Finding a new approach to Portland's gang problem: A conversation with Connected founder John Canda
Earlier this month, nearly 100 Portlanders gathered in Jefferson High School's cafeteria to talk about their concern over gang violence in Portland. Those concerns are not without foundation - 2011 has seen a rise in gang violence that includes a 14-year-old shot in the head near the Lloyd Center mall, the shooting of six teens in North Portland after a football game and the death of 13-year-old Julio Cesar Marquez, the city's youngest gang-related homicide. Even the police, after years of trying to suppress gang activity through expanded, more aggressive enforcement, admit law enforcement is at best a "band aid" to the problem.
This week on Voices from the Edge, Jo Ann and Dave talk with long-time gang outreach worker John Canda about what it will take to tackle Portland's gang problem. Canda is the founder of Connected, an organization that seeks to, in Canda's words, "get moms and dads off the couches and into the streets where their kids are..." Canda believes the presence of adults in the city's "hot spots" can act as a deterrent to violence as well as provide the opportunity to start building new relationships that can address the underlying causes for the existence of gangs. Can getting "connected" with Portland's youth have an impact? Join us in the conversation.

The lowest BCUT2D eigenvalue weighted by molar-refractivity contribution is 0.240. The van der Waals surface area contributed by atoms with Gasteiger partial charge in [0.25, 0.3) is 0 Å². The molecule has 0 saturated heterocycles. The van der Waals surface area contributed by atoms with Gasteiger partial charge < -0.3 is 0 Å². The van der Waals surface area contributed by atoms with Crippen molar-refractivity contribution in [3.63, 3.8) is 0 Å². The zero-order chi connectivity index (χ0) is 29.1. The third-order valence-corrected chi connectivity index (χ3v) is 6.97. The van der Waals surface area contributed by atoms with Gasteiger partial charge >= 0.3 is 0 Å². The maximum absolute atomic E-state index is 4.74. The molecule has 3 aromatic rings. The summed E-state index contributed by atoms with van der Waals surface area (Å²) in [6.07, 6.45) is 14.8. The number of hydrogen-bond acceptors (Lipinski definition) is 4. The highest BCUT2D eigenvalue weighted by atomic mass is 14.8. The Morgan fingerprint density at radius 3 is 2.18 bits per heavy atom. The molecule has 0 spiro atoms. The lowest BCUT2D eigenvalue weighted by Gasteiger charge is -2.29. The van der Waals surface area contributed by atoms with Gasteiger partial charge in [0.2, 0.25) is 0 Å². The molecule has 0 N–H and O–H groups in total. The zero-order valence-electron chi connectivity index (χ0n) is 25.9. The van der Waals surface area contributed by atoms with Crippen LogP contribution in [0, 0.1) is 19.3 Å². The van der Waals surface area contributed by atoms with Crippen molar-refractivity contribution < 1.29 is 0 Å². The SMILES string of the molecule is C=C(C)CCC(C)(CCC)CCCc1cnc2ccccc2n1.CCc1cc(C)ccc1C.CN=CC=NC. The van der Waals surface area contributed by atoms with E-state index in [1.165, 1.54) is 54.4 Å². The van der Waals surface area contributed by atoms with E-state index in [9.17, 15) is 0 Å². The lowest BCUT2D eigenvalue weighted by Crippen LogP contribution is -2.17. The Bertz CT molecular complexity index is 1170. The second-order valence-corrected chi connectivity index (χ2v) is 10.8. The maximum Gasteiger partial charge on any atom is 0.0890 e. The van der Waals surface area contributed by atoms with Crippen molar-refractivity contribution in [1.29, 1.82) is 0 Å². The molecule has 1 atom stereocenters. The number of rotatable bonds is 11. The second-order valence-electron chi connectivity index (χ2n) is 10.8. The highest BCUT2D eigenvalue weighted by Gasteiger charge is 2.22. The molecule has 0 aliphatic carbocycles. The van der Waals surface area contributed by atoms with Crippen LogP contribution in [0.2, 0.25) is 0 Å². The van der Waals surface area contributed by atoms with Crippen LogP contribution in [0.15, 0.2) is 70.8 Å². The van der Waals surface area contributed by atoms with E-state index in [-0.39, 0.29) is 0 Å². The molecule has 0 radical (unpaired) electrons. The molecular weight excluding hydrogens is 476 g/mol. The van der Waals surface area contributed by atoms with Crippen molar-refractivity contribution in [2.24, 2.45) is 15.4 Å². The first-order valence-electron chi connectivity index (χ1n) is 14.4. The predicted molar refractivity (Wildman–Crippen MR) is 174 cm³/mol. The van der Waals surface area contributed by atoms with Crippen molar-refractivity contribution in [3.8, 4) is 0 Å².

Jo Ann Hardesty is a former state legislator, former executive director of Oregon Action and past board president of Portland Community Media as well as a long-time leader in the struggle for racial and economic justice. Dave Mazza is a freelance journalist and former editor of The Portland Alliance who has covered and been involved in Portland's civil rights, environmental, labor and peace movements for over 20 years
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